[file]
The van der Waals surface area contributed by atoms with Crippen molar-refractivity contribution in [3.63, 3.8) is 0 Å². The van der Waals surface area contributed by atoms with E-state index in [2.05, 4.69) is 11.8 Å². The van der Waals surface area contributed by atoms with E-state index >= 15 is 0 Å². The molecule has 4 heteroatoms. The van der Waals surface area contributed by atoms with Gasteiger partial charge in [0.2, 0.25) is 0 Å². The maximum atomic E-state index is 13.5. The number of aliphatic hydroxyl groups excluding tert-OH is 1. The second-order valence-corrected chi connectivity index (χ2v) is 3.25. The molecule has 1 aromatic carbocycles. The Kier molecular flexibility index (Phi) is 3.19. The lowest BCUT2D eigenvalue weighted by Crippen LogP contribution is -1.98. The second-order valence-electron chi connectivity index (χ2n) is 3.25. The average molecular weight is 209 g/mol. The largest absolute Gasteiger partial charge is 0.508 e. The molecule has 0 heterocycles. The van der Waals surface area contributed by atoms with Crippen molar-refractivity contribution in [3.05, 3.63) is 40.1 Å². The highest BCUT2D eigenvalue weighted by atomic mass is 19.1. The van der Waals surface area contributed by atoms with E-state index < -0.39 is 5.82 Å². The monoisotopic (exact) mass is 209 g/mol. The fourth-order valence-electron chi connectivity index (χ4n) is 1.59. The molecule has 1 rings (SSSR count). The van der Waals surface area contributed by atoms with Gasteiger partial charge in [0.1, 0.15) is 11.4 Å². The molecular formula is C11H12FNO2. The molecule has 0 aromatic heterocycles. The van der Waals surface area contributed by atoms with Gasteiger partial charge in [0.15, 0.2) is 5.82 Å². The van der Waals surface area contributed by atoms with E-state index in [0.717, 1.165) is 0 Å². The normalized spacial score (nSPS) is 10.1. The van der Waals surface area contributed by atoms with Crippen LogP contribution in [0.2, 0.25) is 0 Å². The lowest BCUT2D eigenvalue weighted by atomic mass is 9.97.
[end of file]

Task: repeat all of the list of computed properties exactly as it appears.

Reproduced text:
The van der Waals surface area contributed by atoms with Crippen molar-refractivity contribution in [3.63, 3.8) is 0 Å². The van der Waals surface area contributed by atoms with E-state index in [2.05, 4.69) is 11.8 Å². The van der Waals surface area contributed by atoms with E-state index >= 15 is 0 Å². The molecule has 4 heteroatoms. The van der Waals surface area contributed by atoms with Gasteiger partial charge in [0.2, 0.25) is 0 Å². The maximum atomic E-state index is 13.5. The number of aliphatic hydroxyl groups excluding tert-OH is 1. The second-order valence-corrected chi connectivity index (χ2v) is 3.25. The molecule has 1 aromatic carbocycles. The Kier molecular flexibility index (Phi) is 3.19. The lowest BCUT2D eigenvalue weighted by Crippen LogP contribution is -1.98. The second-order valence-electron chi connectivity index (χ2n) is 3.25. The average molecular weight is 209 g/mol. The largest absolute Gasteiger partial charge is 0.508 e. The molecule has 0 heterocycles. The van der Waals surface area contributed by atoms with Crippen molar-refractivity contribution in [3.05, 3.63) is 40.1 Å². The highest BCUT2D eigenvalue weighted by atomic mass is 19.1. The van der Waals surface area contributed by atoms with E-state index < -0.39 is 5.82 Å². The monoisotopic (exact) mass is 209 g/mol. The fourth-order valence-electron chi connectivity index (χ4n) is 1.59. The molecule has 1 rings (SSSR count). The van der Waals surface area contributed by atoms with Gasteiger partial charge in [0.1, 0.15) is 11.4 Å². The molecular formula is C11H12FNO2. The molecule has 0 aromatic heterocycles. The van der Waals surface area contributed by atoms with Gasteiger partial charge in [0.15, 0.2) is 5.82 Å². The van der Waals surface area contributed by atoms with E-state index in [0.717, 1.165) is 0 Å². The normalized spacial score (nSPS) is 10.1. The van der Waals surface area contributed by atoms with Crippen LogP contribution in [0.2, 0.25) is 0 Å². The lowest BCUT2D eigenvalue weighted by atomic mass is 9.97.